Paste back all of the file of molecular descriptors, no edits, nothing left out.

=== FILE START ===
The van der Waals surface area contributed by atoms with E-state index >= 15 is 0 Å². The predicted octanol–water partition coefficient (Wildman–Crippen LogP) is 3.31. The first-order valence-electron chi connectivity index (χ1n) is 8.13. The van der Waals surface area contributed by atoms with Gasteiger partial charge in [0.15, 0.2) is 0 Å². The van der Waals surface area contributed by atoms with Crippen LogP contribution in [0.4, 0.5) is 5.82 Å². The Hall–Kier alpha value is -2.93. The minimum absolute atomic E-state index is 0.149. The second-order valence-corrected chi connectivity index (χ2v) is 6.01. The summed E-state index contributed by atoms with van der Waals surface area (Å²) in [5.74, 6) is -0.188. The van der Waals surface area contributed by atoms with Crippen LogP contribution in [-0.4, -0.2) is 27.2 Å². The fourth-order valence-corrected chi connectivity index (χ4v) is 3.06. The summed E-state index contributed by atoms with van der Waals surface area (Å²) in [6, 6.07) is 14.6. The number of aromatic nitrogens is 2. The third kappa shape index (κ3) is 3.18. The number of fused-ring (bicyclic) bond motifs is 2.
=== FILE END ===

The van der Waals surface area contributed by atoms with E-state index >= 15 is 0 Å². The predicted octanol–water partition coefficient (Wildman–Crippen LogP) is 3.31. The first-order valence-electron chi connectivity index (χ1n) is 8.13. The van der Waals surface area contributed by atoms with Gasteiger partial charge in [0.15, 0.2) is 0 Å². The van der Waals surface area contributed by atoms with Crippen LogP contribution in [0.4, 0.5) is 5.82 Å². The Hall–Kier alpha value is -2.93. The minimum absolute atomic E-state index is 0.149. The second-order valence-corrected chi connectivity index (χ2v) is 6.01. The summed E-state index contributed by atoms with van der Waals surface area (Å²) in [5.74, 6) is -0.188. The van der Waals surface area contributed by atoms with Crippen LogP contribution in [-0.4, -0.2) is 27.2 Å². The fourth-order valence-corrected chi connectivity index (χ4v) is 3.06. The summed E-state index contributed by atoms with van der Waals surface area (Å²) in [6, 6.07) is 14.6. The number of aromatic nitrogens is 2. The third kappa shape index (κ3) is 3.18. The number of fused-ring (bicyclic) bond motifs is 2.